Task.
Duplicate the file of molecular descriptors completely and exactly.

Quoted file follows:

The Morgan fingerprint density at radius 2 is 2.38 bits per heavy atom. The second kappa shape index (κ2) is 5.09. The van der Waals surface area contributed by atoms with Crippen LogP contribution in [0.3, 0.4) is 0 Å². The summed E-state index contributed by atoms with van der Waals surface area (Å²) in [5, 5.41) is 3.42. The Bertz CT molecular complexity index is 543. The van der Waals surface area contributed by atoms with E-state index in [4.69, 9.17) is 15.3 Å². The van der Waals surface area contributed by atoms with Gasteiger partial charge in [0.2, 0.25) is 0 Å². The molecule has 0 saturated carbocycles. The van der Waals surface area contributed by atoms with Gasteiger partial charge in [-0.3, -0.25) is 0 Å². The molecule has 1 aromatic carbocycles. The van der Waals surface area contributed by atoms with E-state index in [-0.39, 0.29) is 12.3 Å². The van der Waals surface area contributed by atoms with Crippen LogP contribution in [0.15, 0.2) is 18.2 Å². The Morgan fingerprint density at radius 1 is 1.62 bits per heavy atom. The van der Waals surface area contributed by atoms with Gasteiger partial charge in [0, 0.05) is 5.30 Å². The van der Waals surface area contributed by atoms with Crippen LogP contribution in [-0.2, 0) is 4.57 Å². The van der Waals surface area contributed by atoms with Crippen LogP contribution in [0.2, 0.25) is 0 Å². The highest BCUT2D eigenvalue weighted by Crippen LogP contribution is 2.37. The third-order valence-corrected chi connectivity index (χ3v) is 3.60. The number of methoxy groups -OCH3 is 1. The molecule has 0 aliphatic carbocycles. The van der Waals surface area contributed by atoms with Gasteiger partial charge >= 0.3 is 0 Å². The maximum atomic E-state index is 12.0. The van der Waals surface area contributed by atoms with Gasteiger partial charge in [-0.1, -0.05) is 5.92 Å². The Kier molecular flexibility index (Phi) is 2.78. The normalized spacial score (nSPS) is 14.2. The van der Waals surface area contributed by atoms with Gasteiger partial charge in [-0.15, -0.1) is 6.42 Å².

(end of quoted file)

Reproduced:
The Morgan fingerprint density at radius 2 is 2.38 bits per heavy atom. The second kappa shape index (κ2) is 5.09. The van der Waals surface area contributed by atoms with Crippen LogP contribution in [0.3, 0.4) is 0 Å². The summed E-state index contributed by atoms with van der Waals surface area (Å²) in [5, 5.41) is 3.42. The Bertz CT molecular complexity index is 543. The van der Waals surface area contributed by atoms with E-state index in [4.69, 9.17) is 15.3 Å². The van der Waals surface area contributed by atoms with Gasteiger partial charge in [0.2, 0.25) is 0 Å². The molecule has 0 saturated carbocycles. The van der Waals surface area contributed by atoms with Gasteiger partial charge in [-0.3, -0.25) is 0 Å². The molecule has 1 aromatic carbocycles. The van der Waals surface area contributed by atoms with E-state index in [-0.39, 0.29) is 12.3 Å². The van der Waals surface area contributed by atoms with Crippen LogP contribution in [0.15, 0.2) is 18.2 Å². The Morgan fingerprint density at radius 1 is 1.62 bits per heavy atom. The van der Waals surface area contributed by atoms with Gasteiger partial charge in [0, 0.05) is 5.30 Å². The van der Waals surface area contributed by atoms with Crippen LogP contribution in [-0.2, 0) is 4.57 Å². The van der Waals surface area contributed by atoms with Crippen LogP contribution in [0.2, 0.25) is 0 Å². The highest BCUT2D eigenvalue weighted by Crippen LogP contribution is 2.37. The third-order valence-corrected chi connectivity index (χ3v) is 3.60. The number of methoxy groups -OCH3 is 1. The molecule has 0 aliphatic carbocycles. The van der Waals surface area contributed by atoms with Gasteiger partial charge >= 0.3 is 0 Å². The maximum atomic E-state index is 12.0. The van der Waals surface area contributed by atoms with Gasteiger partial charge in [-0.1, -0.05) is 5.92 Å². The Kier molecular flexibility index (Phi) is 2.78. The normalized spacial score (nSPS) is 14.2. The van der Waals surface area contributed by atoms with Gasteiger partial charge in [-0.15, -0.1) is 6.42 Å².